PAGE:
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The Performers: Kellye Gray

Kellye Gray

“Powerful”, “imaginative”, “unique”, “emotionally uplifting” are some of the adjectives critics use to describe the talents of jazz singer Kellye Gray. Most importantly, Kellye is that breed of jazz singer who has developed a sound that is truly their own. This same kind of recognition is given to such names as Ella, Sarah, Cassandra and Betty. Her style is post-modernist and she uses her voice like an instrument within the ensemble. She possesses what critics like to call - “musicianly chops.”

Gray, a native Texan, began her career in the most unlikely of places. She cut her teeth up and down Austin’s own Sixth Street during the 1980’s where the music was more rock and roll and cover music than be-bop. On a Kellye Gray gig back then it was not unusual to hear Charlie Parker, Miles Davis, a Modonna or Prince cover all in the same set. But, creative choices and great taste allowed “the KGB (the Kellye Gray Band)” to attract not only a college crowd but also a more sophisticated crowd of up-and-coming baby-boomers.The group quickly became a frequent headliner at many of Austin’s festivals, like Aqua Fest and Old Pecan Street Festival. Kellye was recognized as one of the Austin Chronicle’s favorite singers and jazz groups. She became a regular stand-in for “home-boy-soon-to-be-star” Kirk Whalum as his career began to blossom outside of Texas. It was her friendship with Kirk that would bring her up on stage in Houston one fated night in 1987 for a jam session would change her life forever and bring Kellye the wider recognition she deserved.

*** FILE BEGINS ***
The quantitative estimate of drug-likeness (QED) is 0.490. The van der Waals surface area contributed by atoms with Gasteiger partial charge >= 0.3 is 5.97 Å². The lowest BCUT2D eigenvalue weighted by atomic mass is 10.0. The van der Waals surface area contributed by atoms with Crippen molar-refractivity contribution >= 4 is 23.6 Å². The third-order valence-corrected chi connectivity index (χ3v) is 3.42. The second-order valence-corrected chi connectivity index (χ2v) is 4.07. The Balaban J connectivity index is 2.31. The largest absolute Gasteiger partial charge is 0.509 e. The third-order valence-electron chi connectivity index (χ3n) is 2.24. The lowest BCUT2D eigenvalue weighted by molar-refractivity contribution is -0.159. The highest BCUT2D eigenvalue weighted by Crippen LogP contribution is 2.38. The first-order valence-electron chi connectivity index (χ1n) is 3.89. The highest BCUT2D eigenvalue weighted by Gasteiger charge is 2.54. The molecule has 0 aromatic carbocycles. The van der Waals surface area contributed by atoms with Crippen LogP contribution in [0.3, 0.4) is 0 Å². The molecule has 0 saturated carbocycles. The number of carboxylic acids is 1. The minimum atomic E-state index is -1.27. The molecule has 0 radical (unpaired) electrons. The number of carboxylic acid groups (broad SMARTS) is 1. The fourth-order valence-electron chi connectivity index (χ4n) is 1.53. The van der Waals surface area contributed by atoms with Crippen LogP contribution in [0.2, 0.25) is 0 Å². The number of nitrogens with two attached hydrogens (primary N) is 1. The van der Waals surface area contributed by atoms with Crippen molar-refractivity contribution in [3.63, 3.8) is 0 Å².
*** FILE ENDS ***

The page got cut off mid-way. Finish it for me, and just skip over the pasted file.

Standards in Gray album cover

Kellye moved to Houston in 1987 performing nightly at the Blue Moon. There she developed a following so strong it attracted the fledgling Justice Records to her door. She recorded Standards In Gray (Justice Records) in 1989 and the disc soared to the top of the Gavin report and other jazz charts. This would put Kellye and Justice Records on the map. While on promotional tours for Standards, Kellye fell in love with San Francisco and made her move there in 1992. She was named a member of the Texas Jazz Heritage Society, a group founded by the late Arnett Cobb. Two years later she recorded Tomato Kiss (Proteus Recordings) with most of the original Texas crew from the first disc. The magic of the that group proved to be a good choice and again she had great success as the CD rose to the top of the charts. While in San Francisco she recorded A Piano For All Seasons (Clarity Recordings) with pianist Kevin Gibbs and Funnjazz (Man On The Street) with the acclaimed “Big Money in Jazz” Band. While Developing her chops as a Dixieland/Traditional band-singer she maintained her instrument-like approach with her voice and would use her scat singing and instrument mimicking techniques within the traditional ensemble. The “Big Money” band soon became known as “the Grateful Dead of the traditional jazz set”. In 1998 a track from her Tomato Kiss CD, “A Small Day Tomorrow”, was included in a compilation out of New York City entitled, Fruit Cocktail (Streeter Music).

She moved to Los Angeles in 1999 where she began working with famed jazz pianist Shelly Berg. They have a CD project in production. Family brought Kellye back home to Austin where she relocated in Central Texas in the spring of 2001. In February 2002 she recorded, blue and pink a live concert (Proteus Recordings), recorded in Houston at Ovations Nitespot. The CD is slated for release in June of 2002.